Next, we headed to the start of the marathon where I recognized the most people, including Tony Kocanda and his wife Laurie Kocanda, Brian Peterson, John Naslund, and Ben Kampf.  Ben would go on to run one of the most impressive performances of the weekend, 3:32:27 – just over a minute off the course record on a very muddy trail.

From there we made our way to the finish where we’d already missed the first 5 runners, including the winner, Adam Schwartz-Lowe who finished in just under 22 hours.  I was able to watch John Horns finish in 6th place and first Grand Master.  A month or so ago I met up with John for a training run in Lebanon Hills.  He told me his plan for the day was 5 hours.  I figured that meant he’d be going “slow” and I could hang for at least 2 hours.  Well, I managed to make it a little over an hour before peeling off.  The thought of running even 1 more hour at that pace didn’t seem possible.

The next 12 hours were a complete whirlwind; including cheering for runners from all 3 races, catching up with spectators I’d met the day before, sorting out drop bags from various aid stations, and working with the HAM radio operators to track runners still out on the course.  

Perhaps the coolest task of the weekend was handing out trophies at the award ceremony.  Well, first off, it’s the award ceremony itself.  John holds the ceremony right by the finish line at 8 PM or 2 hours before the race cutoff.  Whenever he sees a headlamp approaching he stops the ceremony and encourages everyone to cheer for the approaching runners.  Part way through the ceremony as John continues to sing the praises of the runners, their crew and friends and family and the volunteers, the crowd starts to chant Store-Kamp, Store-Kamp, Store-Kamp.  Of course, John would have none of that.  He’s well aware that this is a very special event and even though he’s the race director, the race is really about everyone that’s been involved with the event; runners, crew, pacers, spectators and volunteers.  He exudes passion and it carries over to everyone around him.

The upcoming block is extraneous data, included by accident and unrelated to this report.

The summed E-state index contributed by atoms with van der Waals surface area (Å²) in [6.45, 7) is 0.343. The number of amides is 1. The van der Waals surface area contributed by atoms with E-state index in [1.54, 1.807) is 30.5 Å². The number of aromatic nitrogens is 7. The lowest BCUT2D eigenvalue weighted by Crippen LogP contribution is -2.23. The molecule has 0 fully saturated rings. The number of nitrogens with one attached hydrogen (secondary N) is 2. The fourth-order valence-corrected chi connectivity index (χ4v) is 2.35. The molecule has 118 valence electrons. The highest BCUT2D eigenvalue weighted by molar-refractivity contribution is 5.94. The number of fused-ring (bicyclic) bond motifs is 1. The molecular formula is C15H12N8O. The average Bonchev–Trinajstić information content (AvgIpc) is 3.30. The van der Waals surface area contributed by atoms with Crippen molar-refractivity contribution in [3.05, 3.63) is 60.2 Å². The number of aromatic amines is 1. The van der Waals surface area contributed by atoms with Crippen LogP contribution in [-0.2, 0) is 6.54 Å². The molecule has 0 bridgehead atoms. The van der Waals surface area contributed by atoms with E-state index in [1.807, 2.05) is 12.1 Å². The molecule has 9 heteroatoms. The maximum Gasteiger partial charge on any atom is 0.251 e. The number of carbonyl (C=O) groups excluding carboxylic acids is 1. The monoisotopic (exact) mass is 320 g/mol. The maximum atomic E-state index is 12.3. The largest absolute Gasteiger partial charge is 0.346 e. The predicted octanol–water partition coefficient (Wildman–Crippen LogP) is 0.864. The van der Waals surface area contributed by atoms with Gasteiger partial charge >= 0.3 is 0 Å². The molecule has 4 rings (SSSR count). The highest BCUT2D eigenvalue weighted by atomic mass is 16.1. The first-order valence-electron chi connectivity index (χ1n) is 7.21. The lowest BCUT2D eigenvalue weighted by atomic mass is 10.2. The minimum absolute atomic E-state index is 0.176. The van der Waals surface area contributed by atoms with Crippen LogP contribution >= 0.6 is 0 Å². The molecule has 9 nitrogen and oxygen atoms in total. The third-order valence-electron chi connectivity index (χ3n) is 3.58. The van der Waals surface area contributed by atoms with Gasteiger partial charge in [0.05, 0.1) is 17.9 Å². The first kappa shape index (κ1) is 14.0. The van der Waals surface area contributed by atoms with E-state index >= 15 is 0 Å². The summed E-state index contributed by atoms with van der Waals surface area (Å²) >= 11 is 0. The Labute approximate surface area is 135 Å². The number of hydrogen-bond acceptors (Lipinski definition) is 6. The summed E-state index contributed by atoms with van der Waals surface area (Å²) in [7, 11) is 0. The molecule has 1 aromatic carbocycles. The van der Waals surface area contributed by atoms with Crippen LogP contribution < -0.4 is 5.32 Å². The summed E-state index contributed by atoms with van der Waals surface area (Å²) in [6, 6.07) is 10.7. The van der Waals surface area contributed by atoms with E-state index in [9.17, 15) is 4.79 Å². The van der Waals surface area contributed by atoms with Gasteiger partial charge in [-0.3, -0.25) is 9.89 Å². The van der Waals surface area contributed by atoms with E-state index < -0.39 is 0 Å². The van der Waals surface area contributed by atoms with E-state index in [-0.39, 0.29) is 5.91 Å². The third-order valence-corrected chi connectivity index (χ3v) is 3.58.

I can’t help watch an event like this and think to myself; 1) could I finish, 2) would I enjoy it, and 3) would I be any good at it?  As Adam Lindahl said after finishing his first 100M this summer, "I have too many ultra friends not to at least consider doing one."  With that said, I’m already signed up for the Wild Duluth 50K on October 18th and I'd like to try a 50 miler next year.  Is a 100 miler in my future?  It’s too early to tell, but I’ve been thinking about it more than ever before.
What is a certainty is that I’ll be heading back to volunteer for this event next year.  If you love running and/or the north shore I highly encourage to you check it out.  Whether that means running, crewing, spectating or volunteering is up to you.  You won’t be disappointed.  

1 comment:

Thomas said...

As someone who has transitioned from the marathon to ultras myself (though I'm still not done with the marathon just yet), I can only recommend you give it a go. You won't regret it.